Tested by our praise   

Reading straight through a chapter of Proverbs can feel like sampling every motto from the Christmas crackers and fortune cookies at a large party! But one couplet may leap out and greet you, as Proverbs 27:21 did for me the other morning:

‘The crucible is for silver, and the furnace is for gold,
            and a man is tested by his praise’ (English Standard Version).

Then other translations can pose a dilemma: Is it the praise a man receives that tests him rather than the praise a man bestows on others, especially his praising the Lord?  The Hebrew word used here for ‘praise’, malalal, could also mean fame (= praise received), yet halal, its simpler form, could also be rendered boast (= praise bestowed). The word-for-word translation of the Hebrew/English Old Testament suggests the latter:

‘The refining pot (tries) silver, and the furnace (tries) gold;
            but a man (is tried) by the mouth of his praise.’

Also, a parallel proverb confirms it for us:
‘The crucible is for silver, and the furnace for gold,
            and the Lord tests hearts’ (Proverbs 17:3):nbsp;

  1. How we praise tests our hearts
    • Is it spontaneous or forced?
    • Is it thoughtful, even cautious and selective – or is our praise for anything and anybody indiscriminately? After all, our chapter also says: ‘Faithful are the wounds of a friend’ (verse 6).
    • Is it enthusiastic and generous? ‘True, he can’t hold a tune, but thank God when he sings psalms he makes a joyful noise to the Lord!’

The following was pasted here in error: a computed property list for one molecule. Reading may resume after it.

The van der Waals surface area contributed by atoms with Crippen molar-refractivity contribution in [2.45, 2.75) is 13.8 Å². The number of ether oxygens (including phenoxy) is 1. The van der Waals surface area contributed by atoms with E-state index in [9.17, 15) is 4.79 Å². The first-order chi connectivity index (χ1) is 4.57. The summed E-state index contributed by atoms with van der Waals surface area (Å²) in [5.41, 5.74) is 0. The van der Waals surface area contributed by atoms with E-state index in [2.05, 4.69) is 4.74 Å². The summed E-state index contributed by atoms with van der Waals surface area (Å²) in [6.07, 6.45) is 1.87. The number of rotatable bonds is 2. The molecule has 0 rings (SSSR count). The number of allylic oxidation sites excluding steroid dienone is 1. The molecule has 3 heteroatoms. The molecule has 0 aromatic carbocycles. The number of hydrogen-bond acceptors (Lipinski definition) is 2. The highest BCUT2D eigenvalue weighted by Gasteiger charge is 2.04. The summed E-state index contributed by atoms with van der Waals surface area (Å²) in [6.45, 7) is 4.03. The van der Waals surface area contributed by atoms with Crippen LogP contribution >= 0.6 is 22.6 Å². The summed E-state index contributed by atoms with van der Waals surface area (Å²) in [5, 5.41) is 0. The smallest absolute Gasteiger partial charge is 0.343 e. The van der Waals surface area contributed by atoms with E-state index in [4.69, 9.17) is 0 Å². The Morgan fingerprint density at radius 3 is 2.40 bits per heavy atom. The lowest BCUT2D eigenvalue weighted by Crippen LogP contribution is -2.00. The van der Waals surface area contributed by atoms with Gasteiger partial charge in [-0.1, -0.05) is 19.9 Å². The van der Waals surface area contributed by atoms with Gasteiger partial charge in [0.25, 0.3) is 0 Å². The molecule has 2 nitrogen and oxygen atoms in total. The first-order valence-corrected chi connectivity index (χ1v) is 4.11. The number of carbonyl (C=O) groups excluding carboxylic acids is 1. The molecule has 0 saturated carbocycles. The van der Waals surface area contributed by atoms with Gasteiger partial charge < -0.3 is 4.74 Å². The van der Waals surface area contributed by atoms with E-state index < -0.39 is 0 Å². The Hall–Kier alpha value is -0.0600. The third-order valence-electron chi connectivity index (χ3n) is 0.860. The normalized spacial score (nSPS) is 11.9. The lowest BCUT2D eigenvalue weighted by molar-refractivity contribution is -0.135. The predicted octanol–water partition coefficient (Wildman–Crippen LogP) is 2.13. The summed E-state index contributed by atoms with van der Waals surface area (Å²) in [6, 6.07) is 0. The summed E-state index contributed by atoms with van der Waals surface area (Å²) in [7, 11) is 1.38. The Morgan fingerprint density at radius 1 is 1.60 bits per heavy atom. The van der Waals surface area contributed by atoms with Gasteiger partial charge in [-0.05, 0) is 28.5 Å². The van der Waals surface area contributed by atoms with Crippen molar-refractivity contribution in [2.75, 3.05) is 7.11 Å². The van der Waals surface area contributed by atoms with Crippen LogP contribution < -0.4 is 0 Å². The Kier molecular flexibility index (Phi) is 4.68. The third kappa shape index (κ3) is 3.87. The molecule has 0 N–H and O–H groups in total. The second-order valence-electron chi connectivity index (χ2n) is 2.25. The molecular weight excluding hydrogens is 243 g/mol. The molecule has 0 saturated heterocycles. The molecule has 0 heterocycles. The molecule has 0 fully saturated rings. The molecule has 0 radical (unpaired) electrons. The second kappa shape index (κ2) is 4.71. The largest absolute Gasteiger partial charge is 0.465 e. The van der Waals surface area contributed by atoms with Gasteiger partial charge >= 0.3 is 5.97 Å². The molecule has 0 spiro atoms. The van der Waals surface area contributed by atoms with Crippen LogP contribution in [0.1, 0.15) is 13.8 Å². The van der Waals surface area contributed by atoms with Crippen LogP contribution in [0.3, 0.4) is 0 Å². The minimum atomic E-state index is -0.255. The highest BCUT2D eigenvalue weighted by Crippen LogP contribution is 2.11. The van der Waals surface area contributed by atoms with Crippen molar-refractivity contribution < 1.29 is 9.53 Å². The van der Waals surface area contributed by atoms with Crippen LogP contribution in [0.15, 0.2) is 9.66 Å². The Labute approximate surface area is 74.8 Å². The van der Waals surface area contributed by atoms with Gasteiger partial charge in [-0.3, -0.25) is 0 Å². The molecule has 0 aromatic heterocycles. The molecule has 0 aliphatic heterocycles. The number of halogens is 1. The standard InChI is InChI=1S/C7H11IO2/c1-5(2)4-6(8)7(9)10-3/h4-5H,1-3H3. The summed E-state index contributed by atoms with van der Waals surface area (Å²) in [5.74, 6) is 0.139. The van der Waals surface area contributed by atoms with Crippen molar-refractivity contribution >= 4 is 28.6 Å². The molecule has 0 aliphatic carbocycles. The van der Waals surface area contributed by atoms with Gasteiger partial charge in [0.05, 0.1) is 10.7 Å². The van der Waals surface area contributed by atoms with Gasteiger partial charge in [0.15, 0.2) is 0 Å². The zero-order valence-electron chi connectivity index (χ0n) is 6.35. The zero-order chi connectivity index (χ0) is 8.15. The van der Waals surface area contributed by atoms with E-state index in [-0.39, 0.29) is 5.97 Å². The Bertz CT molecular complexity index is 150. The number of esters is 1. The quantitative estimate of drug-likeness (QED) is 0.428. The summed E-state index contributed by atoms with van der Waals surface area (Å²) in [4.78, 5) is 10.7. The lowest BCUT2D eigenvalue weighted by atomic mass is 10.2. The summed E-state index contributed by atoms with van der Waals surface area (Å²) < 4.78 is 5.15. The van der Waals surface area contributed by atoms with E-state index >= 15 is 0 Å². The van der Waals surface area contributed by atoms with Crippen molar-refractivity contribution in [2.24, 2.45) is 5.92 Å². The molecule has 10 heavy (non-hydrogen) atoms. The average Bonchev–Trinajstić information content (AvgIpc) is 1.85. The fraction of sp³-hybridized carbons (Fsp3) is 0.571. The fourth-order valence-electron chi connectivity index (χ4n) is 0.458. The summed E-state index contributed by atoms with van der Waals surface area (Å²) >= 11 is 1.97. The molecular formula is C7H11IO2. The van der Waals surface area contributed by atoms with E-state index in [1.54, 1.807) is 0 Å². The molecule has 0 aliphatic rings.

• Is it sacrificial, expressed despite setbacks – like the man with a heavily bandaged thumb who rose in a prayer meeting to testify in the hearing D L Moody: ‘I cut my thumb badly, but praise God I didn’t cut it off!’
  1. Why we praise explains why praise is a heart test:

C S Lewis observed: ‘We delight to praise what we enjoy because the praise completes the enjoyment. … There is no such thing as sad adoration or unhappy praise.’ The English noun praise comes from the Latin pretium that also gives us precious, prize and price; the verb to praise derives from the Latin pretiare, meaning value highly. ‘Out of the abundance of the heart the mouth speaks,’ said Jesus (Matthew 12:34).

  1. Who we praise reveals our values

The old Creole ferryman used to say, ‘Dat man ober dar saved me from drownin’ and I jes lubs to pint him out.’ Who can’t we stop boasting about? (See Psalm 34:1-2; 44:8  boast’ is halal = praise; compare 2 Corinthians 10:17) But verses 1-2 of our chapter tell us neither to boast of our prospects (‘tomorrow’) nor of our abilities and achievements.

  1. What characteristics we praise reveals who we are

Do we merely admire others’ wit, wealth and wow-factor celebrity, or do we also credit their character, charity and challenges? The Psalms reach a grand climax in praise of the Lord’s majesty, mercy and miracles (Psalms 148:13; 149:1-4; 150 1-2).

  1. When to praise is a no-brainer: ‘continually’ (Psalm 34:1; 1 Thessalonians 5:18)
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